THAN TDAY KX’OLE-PAHN NECKLACE of sterling silver, eighteen karat yellow gold, twenty-two karat gold, rose-cut colored diamond, brilliant-cut white diamonds, sapphires, mother of pearl, watercolor on velllum, hand-painted, 5.1 x 2.5 x 81.3 centimeters, 2016. Photograph by UnderexposedStudios.com.

      Ataumbi’s mussel shell necklace is among her boldest creations. Thirty or so of the bivalves were formed using a hydraulic press and then were etched, soldered and connected by rivets. One gold shell stands out from the silvery gray array of its oxidized silver neighbors. A hook allows the wearer to wrap it twice around the neck or leave it long. The piece was featured in “Native Fashion Now”, which originated at the Peabody Essex Museum in Salem, Massachusetts, in 2014, and finished up at the National Museum of the American Indian in New York City this past September. 

Among her most remarkable series is one Ataumbi started two years ago after her mother died. From her twenties on, Jeri Ah-be-hill (1935-2015), a Kiowa-Comanche, had worn native clothing everywhere she went as a way of graciously educating people she met about who she was while honoring the people she came from. She also oversaw the Native American Clothing Contest at the Santa Fe Indian Market for seventeen years. When she died, Indian Country News titled its obituary “Kiowa-Comanche fashion icon Jeri Ah-be-hill walks on.”

MOMMY’S SERIES: TDAHN KHAW CUFF of oxidized sterling silver, twenty-two karat yellow gold,  brilliant-cut white diamonds, 5.1 x 4.4 x 5.1 centimeters, 2015.

      In addition to fine moccasins, belts and tea dresses, Ah-be-hill wore jewelry from her extensive collection. In her Mommy’s Series Ataumbi set out to recreate some of the pieces she had inherited. Developing the work was a way to both honor her mother and work through her grief, which had left her in a kind of creative limbo (her mother’s death had been unexpected—she suffered a heart attack in her yard).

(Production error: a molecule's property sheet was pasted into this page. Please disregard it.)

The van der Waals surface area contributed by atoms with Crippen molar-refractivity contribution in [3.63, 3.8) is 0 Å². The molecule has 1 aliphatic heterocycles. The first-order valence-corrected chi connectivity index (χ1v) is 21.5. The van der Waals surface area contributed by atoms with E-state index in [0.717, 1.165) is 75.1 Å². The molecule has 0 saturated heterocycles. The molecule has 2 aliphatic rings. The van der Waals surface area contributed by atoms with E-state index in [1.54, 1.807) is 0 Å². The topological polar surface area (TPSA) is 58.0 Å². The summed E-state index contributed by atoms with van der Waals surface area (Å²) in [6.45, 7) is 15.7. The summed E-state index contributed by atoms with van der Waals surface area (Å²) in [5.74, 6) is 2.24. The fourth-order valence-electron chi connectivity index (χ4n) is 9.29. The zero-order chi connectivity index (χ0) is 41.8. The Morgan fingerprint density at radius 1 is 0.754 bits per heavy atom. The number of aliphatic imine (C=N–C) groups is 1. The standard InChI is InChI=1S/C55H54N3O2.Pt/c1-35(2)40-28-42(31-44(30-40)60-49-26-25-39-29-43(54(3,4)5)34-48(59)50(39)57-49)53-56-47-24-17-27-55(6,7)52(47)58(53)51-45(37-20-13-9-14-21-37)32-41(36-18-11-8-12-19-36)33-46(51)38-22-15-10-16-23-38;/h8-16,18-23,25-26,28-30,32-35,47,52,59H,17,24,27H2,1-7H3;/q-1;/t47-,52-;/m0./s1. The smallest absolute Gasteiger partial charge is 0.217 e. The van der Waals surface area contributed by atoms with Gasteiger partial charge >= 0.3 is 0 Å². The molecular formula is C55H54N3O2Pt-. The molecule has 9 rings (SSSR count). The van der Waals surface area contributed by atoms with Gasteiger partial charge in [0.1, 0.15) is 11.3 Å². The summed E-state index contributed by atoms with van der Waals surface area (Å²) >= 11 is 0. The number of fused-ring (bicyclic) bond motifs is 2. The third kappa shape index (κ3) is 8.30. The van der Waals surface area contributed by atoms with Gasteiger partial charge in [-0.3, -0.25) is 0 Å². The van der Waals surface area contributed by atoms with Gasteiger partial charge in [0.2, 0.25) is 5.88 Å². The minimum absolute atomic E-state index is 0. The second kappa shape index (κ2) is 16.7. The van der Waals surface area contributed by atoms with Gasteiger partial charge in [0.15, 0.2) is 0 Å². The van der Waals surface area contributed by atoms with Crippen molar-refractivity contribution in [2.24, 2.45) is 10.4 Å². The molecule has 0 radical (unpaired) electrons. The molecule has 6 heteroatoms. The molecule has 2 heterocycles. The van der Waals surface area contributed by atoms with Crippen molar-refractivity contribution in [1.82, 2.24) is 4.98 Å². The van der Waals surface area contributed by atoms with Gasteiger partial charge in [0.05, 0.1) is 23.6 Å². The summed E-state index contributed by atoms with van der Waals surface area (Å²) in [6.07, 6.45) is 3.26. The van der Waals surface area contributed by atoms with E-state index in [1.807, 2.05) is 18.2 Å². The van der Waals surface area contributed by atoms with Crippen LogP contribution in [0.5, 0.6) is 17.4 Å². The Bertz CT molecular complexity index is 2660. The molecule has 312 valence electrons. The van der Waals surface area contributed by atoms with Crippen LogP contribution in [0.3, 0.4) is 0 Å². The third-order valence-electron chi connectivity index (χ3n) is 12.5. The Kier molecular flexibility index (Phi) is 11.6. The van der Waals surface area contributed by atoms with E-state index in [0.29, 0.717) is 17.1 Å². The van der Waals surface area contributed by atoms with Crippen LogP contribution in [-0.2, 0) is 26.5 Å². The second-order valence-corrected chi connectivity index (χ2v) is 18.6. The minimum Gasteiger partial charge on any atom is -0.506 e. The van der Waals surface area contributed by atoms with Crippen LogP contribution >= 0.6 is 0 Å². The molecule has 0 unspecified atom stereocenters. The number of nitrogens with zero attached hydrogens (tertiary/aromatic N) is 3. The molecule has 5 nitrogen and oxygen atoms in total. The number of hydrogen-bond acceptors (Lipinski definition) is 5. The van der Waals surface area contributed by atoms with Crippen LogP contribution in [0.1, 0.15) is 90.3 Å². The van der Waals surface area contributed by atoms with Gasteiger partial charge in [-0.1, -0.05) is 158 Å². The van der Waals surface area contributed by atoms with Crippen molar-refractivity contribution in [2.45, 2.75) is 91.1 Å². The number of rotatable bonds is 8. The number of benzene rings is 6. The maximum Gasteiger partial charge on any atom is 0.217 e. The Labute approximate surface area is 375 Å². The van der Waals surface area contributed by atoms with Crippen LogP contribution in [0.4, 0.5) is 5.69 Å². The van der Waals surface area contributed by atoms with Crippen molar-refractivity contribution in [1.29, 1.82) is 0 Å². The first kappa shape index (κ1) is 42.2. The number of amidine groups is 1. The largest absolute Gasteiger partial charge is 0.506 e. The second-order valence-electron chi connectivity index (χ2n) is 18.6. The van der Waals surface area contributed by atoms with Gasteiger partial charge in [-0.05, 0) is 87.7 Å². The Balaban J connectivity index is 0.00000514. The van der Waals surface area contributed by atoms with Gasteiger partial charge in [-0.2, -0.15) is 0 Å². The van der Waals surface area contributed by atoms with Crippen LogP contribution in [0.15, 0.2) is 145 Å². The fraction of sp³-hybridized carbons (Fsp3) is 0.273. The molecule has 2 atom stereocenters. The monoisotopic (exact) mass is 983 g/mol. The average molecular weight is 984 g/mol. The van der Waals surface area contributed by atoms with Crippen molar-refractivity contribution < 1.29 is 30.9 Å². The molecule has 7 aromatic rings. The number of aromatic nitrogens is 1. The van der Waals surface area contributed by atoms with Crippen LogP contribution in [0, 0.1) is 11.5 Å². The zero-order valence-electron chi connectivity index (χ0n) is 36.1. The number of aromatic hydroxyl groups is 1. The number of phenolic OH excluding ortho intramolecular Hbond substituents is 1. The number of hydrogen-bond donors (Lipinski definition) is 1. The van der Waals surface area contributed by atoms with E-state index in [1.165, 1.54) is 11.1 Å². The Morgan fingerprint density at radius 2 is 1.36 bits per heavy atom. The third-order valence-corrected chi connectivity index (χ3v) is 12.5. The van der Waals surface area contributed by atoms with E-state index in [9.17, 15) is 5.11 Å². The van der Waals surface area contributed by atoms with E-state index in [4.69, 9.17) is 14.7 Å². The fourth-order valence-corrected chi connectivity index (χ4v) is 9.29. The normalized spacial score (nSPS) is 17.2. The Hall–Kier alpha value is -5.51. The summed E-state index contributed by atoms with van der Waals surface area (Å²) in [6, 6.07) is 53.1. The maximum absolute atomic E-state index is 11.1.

Among the pieces was a vintage Harvey ring her mother used to wear on her little finger. Fred Harvey (1835-1901) was a British-born entrepreneur who is generally credited with helping to build a market for Native American jewelry in the American west. The original ring, in silver, was falling apart so Ataumbi remade it in her own style, using eighteen karat gold and adding her signature accent: a small diamond set in the underside. The actress Melaw Nakehk’o wore this dazzling vertical ring, along with a set of Ataumbi’s gold orb earrings, on the red carpet at the premiere of the 2015 film The Revenant in which she starred. 

In another piece, Ataumbi combined painting and jewelry, a first for her. She was inspired by the Native American tradition of placing umbilical cords into fetishes that represent one’s clan. Ataumbi’s, made by her grandmother, is in the shape of a turtle. “The fetishes are hung on a cradleboard when we’re babies,” she explains, “and then as we grow older we wear them on a belt. When we die, they’re buried with us.” Which is why, she adds, “it’s so offensive to go into stores, trading posts, galleries and find them lined up, old ones, taken from graves.”